You can approach horse training with one of two attitudes: you can consider your task done when you have achieved a certain level of training. Or you can consider your task never done, when “good” is not good enough for you, because you are trying for excellent. You are trying for finesse. I swear by the second attitude.
In my first article on finesse, I wrote about finesse when leading horses. The logical progression is now to work your horse on long lines. The objective is the same.
You must work in a round or square pen – an area that is confined. You work with a surcingle and a pair of long lines. Run the lines through the surcingle rings, and then tie them to your halter. Begin by simply following your horse. You are soon going to find yourself at the centre, while your horse goes round in circles.
You should be able to walk, stop and back your horse with the lines. When you have got compete coordination on basic signals, work your horse at all the gaits. You can also try getting your horse to turn at any point within the pen. Work on going half on the rails, turning to centre and changing directions on the opposite side. You should be able to land up getting your horse into doing figure eights.
So what have you achieved?
You have achieved the advantage that you are able to work this way with very young horses that have yet to be ridden. You also benefit in that you are able to focus entirely on your horse and its actions, without having to fret over giving just the right cue each time.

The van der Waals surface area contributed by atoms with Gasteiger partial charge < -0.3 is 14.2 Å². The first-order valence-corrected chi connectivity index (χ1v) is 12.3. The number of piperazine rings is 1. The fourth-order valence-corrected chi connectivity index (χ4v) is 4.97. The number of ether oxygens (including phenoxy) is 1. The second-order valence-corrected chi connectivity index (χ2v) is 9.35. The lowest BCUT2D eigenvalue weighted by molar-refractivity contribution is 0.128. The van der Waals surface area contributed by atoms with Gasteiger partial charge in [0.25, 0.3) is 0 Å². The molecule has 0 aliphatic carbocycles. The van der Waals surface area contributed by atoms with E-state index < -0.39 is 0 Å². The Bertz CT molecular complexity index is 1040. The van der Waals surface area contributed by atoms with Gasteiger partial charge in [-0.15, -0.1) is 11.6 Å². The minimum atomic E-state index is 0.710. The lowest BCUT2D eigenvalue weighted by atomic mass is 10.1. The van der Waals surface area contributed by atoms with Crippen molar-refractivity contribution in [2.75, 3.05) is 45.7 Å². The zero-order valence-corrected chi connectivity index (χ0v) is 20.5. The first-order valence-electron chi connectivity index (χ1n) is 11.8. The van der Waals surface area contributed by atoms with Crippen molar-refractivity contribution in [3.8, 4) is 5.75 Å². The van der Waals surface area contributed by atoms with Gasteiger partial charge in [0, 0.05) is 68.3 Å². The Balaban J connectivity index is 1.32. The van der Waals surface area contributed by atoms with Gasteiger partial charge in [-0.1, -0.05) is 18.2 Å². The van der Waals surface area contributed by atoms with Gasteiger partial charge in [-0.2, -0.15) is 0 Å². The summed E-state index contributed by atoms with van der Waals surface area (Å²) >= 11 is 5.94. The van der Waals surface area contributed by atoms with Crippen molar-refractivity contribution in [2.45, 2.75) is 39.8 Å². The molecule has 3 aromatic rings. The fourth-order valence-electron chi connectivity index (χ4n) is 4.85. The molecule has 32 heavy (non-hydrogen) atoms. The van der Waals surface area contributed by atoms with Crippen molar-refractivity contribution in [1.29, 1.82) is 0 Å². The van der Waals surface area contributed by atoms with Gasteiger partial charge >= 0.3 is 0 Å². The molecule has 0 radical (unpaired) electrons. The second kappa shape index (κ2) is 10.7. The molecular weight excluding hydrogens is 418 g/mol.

The big advantage, actually, is that you can use very little pressure when training your horse. When you are training him on a stop, you stop walking and let your horse feel the pressure. It won’t be very long before you will have achieved a super stop. You won’t need to do more than just turn your hand with the lines to get just the response desired.
Where is the finesse in all this?
Finesse starts when you turn your hand. You do this with your concentration solely on the horse, with the horse reciprocating with his full focus on the signals you are giving.
This is just the beginning, though. When you are confident your horse is adept at responding to the slightest of line signals, you move a step forward – you do it with just one hand. I am not able to describe this adequately, but essentially what you do is to allow your horse the line needed while turning. This shows a very high degree of coordination between you and your horse, and it can be a whole lot of fun.
Be aware, though, that you are going to have to devote a lot of time to be able to handle your lines in this way, and for your horse to attain that level. There is no “30-day formula” or “50-day magic method” in training a horse. What is important is not the time spent, what is important is the level of finesse and excellence achieved. In the long run, this is going to be of tremendous benefit to you as well as your horse.